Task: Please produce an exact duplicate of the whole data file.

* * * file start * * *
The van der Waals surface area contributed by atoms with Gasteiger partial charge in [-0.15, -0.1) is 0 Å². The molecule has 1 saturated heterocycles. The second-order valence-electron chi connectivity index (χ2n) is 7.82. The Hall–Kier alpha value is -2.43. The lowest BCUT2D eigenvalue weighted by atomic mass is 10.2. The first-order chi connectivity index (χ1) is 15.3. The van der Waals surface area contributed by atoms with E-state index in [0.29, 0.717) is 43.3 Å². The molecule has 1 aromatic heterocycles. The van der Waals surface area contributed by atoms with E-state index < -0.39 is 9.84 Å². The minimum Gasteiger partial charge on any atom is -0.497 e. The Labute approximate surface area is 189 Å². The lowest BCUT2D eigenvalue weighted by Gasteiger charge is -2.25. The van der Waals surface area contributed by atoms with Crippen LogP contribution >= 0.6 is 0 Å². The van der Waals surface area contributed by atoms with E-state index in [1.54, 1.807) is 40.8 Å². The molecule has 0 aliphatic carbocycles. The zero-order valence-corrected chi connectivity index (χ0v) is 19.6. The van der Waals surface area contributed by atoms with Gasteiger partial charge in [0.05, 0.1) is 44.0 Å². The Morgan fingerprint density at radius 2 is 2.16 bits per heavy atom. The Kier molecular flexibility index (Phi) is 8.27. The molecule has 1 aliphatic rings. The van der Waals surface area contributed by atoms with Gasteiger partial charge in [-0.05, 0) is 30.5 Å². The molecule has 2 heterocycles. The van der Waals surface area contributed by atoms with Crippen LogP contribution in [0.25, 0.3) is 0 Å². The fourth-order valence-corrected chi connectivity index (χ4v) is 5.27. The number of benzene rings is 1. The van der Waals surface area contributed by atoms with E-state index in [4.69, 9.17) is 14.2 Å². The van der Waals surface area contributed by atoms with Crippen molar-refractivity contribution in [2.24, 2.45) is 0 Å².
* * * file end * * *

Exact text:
The van der Waals surface area contributed by atoms with Gasteiger partial charge in [-0.15, -0.1) is 0 Å². The molecule has 1 saturated heterocycles. The second-order valence-electron chi connectivity index (χ2n) is 7.82. The Hall–Kier alpha value is -2.43. The lowest BCUT2D eigenvalue weighted by atomic mass is 10.2. The first-order chi connectivity index (χ1) is 15.3. The van der Waals surface area contributed by atoms with E-state index in [0.29, 0.717) is 43.3 Å². The molecule has 1 aromatic heterocycles. The van der Waals surface area contributed by atoms with E-state index < -0.39 is 9.84 Å². The minimum Gasteiger partial charge on any atom is -0.497 e. The Labute approximate surface area is 189 Å². The lowest BCUT2D eigenvalue weighted by Gasteiger charge is -2.25. The van der Waals surface area contributed by atoms with Crippen LogP contribution >= 0.6 is 0 Å². The van der Waals surface area contributed by atoms with E-state index in [1.54, 1.807) is 40.8 Å². The molecule has 0 aliphatic carbocycles. The zero-order valence-corrected chi connectivity index (χ0v) is 19.6. The van der Waals surface area contributed by atoms with Gasteiger partial charge in [0.05, 0.1) is 44.0 Å². The Morgan fingerprint density at radius 2 is 2.16 bits per heavy atom. The Kier molecular flexibility index (Phi) is 8.27. The molecule has 1 aliphatic rings. The van der Waals surface area contributed by atoms with Gasteiger partial charge in [-0.05, 0) is 30.5 Å². The molecule has 2 heterocycles. The van der Waals surface area contributed by atoms with Crippen LogP contribution in [0.25, 0.3) is 0 Å². The fourth-order valence-corrected chi connectivity index (χ4v) is 5.27. The number of benzene rings is 1. The van der Waals surface area contributed by atoms with E-state index in [4.69, 9.17) is 14.2 Å². The van der Waals surface area contributed by atoms with Crippen molar-refractivity contribution in [2.24, 2.45) is 0 Å².